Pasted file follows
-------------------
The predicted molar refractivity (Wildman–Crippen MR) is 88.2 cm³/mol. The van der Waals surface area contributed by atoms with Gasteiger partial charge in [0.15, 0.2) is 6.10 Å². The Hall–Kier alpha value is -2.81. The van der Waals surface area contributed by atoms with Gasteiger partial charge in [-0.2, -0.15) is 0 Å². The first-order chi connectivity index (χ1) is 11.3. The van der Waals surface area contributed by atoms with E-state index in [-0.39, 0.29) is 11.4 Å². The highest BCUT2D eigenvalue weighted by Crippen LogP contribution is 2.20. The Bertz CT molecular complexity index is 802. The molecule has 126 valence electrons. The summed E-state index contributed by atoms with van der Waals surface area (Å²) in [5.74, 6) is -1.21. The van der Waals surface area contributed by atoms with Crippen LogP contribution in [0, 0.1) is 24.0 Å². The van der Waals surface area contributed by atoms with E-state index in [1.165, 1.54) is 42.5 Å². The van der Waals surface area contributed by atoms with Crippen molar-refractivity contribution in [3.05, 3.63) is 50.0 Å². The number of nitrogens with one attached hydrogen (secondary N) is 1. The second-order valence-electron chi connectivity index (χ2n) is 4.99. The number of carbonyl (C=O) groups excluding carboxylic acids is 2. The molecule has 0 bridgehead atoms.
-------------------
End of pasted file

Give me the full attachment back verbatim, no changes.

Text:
The predicted molar refractivity (Wildman–Crippen MR) is 88.2 cm³/mol. The van der Waals surface area contributed by atoms with Gasteiger partial charge in [0.15, 0.2) is 6.10 Å². The Hall–Kier alpha value is -2.81. The van der Waals surface area contributed by atoms with Gasteiger partial charge in [-0.2, -0.15) is 0 Å². The first-order chi connectivity index (χ1) is 11.3. The van der Waals surface area contributed by atoms with E-state index in [-0.39, 0.29) is 11.4 Å². The highest BCUT2D eigenvalue weighted by Crippen LogP contribution is 2.20. The Bertz CT molecular complexity index is 802. The molecule has 126 valence electrons. The summed E-state index contributed by atoms with van der Waals surface area (Å²) in [5.74, 6) is -1.21. The van der Waals surface area contributed by atoms with Crippen LogP contribution in [0, 0.1) is 24.0 Å². The van der Waals surface area contributed by atoms with E-state index in [1.165, 1.54) is 42.5 Å². The van der Waals surface area contributed by atoms with Crippen molar-refractivity contribution in [3.05, 3.63) is 50.0 Å². The number of nitrogens with one attached hydrogen (secondary N) is 1. The second-order valence-electron chi connectivity index (χ2n) is 4.99. The number of carbonyl (C=O) groups excluding carboxylic acids is 2. The molecule has 0 bridgehead atoms.